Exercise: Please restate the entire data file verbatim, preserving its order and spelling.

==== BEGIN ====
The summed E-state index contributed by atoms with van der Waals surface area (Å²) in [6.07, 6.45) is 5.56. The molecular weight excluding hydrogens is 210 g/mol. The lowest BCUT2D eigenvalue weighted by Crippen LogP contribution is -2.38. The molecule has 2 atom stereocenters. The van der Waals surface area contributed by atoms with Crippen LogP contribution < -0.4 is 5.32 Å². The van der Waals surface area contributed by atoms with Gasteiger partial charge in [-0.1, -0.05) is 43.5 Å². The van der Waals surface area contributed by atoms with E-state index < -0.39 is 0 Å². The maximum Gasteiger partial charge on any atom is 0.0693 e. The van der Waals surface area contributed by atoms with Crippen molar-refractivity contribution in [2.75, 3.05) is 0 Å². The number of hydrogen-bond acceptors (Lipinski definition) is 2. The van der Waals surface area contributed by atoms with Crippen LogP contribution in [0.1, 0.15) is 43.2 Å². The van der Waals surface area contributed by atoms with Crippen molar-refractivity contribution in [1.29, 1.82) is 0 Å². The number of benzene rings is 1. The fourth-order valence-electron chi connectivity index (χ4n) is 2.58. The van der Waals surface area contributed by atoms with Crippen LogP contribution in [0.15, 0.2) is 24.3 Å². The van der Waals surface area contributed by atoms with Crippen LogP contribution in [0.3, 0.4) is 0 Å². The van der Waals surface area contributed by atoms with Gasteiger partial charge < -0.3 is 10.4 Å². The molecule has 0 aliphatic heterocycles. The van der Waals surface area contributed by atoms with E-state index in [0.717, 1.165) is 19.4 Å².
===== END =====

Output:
The summed E-state index contributed by atoms with van der Waals surface area (Å²) in [6.07, 6.45) is 5.56. The molecular weight excluding hydrogens is 210 g/mol. The lowest BCUT2D eigenvalue weighted by Crippen LogP contribution is -2.38. The molecule has 2 atom stereocenters. The van der Waals surface area contributed by atoms with Crippen LogP contribution < -0.4 is 5.32 Å². The van der Waals surface area contributed by atoms with Gasteiger partial charge in [-0.1, -0.05) is 43.5 Å². The van der Waals surface area contributed by atoms with E-state index < -0.39 is 0 Å². The maximum Gasteiger partial charge on any atom is 0.0693 e. The van der Waals surface area contributed by atoms with Crippen molar-refractivity contribution in [2.75, 3.05) is 0 Å². The number of hydrogen-bond acceptors (Lipinski definition) is 2. The van der Waals surface area contributed by atoms with Crippen LogP contribution in [0.1, 0.15) is 43.2 Å². The van der Waals surface area contributed by atoms with Crippen molar-refractivity contribution in [1.29, 1.82) is 0 Å². The number of benzene rings is 1. The fourth-order valence-electron chi connectivity index (χ4n) is 2.58. The van der Waals surface area contributed by atoms with Crippen LogP contribution in [0.15, 0.2) is 24.3 Å². The van der Waals surface area contributed by atoms with Crippen LogP contribution in [0.3, 0.4) is 0 Å². The van der Waals surface area contributed by atoms with Gasteiger partial charge < -0.3 is 10.4 Å². The molecule has 0 aliphatic heterocycles. The van der Waals surface area contributed by atoms with E-state index in [0.717, 1.165) is 19.4 Å².